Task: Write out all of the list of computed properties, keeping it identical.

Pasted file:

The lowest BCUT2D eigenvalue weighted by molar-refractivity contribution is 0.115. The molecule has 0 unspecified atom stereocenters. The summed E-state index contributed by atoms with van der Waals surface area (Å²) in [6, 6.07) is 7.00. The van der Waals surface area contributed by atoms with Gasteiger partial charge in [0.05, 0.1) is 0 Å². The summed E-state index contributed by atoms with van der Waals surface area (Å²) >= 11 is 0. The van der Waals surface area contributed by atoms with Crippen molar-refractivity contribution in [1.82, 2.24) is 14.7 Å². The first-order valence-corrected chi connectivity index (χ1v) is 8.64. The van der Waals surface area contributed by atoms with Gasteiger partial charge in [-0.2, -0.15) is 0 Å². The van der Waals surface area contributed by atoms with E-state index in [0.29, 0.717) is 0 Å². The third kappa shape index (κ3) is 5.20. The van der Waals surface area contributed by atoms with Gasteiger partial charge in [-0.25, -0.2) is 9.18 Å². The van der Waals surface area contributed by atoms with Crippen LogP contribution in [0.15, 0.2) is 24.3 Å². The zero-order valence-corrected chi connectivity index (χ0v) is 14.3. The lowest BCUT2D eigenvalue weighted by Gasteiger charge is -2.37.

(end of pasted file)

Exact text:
The lowest BCUT2D eigenvalue weighted by molar-refractivity contribution is 0.115. The molecule has 0 unspecified atom stereocenters. The summed E-state index contributed by atoms with van der Waals surface area (Å²) in [6, 6.07) is 7.00. The van der Waals surface area contributed by atoms with Gasteiger partial charge in [0.05, 0.1) is 0 Å². The summed E-state index contributed by atoms with van der Waals surface area (Å²) >= 11 is 0. The van der Waals surface area contributed by atoms with Crippen molar-refractivity contribution in [1.82, 2.24) is 14.7 Å². The first-order valence-corrected chi connectivity index (χ1v) is 8.64. The van der Waals surface area contributed by atoms with Gasteiger partial charge in [-0.2, -0.15) is 0 Å². The van der Waals surface area contributed by atoms with E-state index in [0.29, 0.717) is 0 Å². The third kappa shape index (κ3) is 5.20. The van der Waals surface area contributed by atoms with Gasteiger partial charge in [-0.25, -0.2) is 9.18 Å². The van der Waals surface area contributed by atoms with Crippen LogP contribution in [0.15, 0.2) is 24.3 Å². The zero-order valence-corrected chi connectivity index (χ0v) is 14.3. The lowest BCUT2D eigenvalue weighted by Gasteiger charge is -2.37.